You use class modules to create objects and their associated methods, properties, and events. You can collect child objects in a parent object so that you can create a hierarchy of objects to form an object model. You can use class modules to trap the events raised by other objects including the Excel application. You can also define and raise your own events in a class module.
When you set up cross-references between parent and child objects so that each is aware of the other you create a structure that is not simple to remove from memory when it is no longer useful. You need to add extra code to remove these cross-references.
Class modules are a powerful addition to a developer's toolkit. The objects created lead to code that is easier to write, develop, maintain, and share than traditional code. Objects are easy to use because they encapsulate complex code in a form that is accessible. All you need to know to use an object are its methods, properties, and events. Objects can be shared because the class modules that define them are encapsulated (self-contained) and therefore transportable from one project to another. All you need to do is copy the class module to make the object available in another project.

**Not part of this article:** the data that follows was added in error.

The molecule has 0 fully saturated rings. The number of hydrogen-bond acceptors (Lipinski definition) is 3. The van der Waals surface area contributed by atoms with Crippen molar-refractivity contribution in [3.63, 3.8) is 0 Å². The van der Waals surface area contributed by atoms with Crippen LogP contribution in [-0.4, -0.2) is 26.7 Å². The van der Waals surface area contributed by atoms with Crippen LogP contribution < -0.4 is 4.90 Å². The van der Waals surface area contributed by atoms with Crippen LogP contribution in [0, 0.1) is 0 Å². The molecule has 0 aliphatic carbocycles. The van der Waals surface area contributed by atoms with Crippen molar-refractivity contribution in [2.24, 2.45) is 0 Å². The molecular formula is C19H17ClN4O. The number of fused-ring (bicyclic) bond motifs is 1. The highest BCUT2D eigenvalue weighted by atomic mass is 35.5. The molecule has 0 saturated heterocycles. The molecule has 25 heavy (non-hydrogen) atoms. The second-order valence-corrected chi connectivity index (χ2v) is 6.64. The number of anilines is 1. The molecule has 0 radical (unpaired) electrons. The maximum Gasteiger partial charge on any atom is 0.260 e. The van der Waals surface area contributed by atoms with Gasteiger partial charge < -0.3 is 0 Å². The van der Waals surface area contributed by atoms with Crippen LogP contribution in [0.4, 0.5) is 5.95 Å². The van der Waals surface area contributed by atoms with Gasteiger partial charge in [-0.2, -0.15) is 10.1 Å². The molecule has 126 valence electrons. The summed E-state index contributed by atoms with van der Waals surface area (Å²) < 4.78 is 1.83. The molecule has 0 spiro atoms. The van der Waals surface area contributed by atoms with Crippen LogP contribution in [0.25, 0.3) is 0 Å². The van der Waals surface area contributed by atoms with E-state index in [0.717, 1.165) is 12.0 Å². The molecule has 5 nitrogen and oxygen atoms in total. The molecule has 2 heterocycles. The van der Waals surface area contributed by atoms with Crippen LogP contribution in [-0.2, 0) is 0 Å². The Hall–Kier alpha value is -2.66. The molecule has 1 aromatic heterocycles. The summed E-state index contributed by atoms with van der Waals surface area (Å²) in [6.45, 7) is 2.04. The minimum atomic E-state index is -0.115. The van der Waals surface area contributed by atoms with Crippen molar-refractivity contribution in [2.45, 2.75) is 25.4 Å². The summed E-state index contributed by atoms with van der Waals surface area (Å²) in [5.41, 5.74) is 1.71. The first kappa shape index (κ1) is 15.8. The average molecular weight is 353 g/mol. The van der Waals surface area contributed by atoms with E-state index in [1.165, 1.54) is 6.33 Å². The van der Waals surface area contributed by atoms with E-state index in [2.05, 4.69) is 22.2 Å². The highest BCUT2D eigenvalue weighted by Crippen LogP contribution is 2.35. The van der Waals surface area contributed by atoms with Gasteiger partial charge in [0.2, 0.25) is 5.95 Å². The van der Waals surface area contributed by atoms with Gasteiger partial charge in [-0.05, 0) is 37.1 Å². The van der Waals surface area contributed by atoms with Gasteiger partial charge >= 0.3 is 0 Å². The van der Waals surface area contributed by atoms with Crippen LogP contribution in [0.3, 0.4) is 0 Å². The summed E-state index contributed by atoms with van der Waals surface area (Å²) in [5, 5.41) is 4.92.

As a developer you can easily add new methods, properties, and events to an object without changing the existing interface. Your objects can evolve without harming older systems that use them. Most developers find class modules addictive. The more you use them, the more you like them and the more uses you find for them. They are used extensively throughout the rest of this book.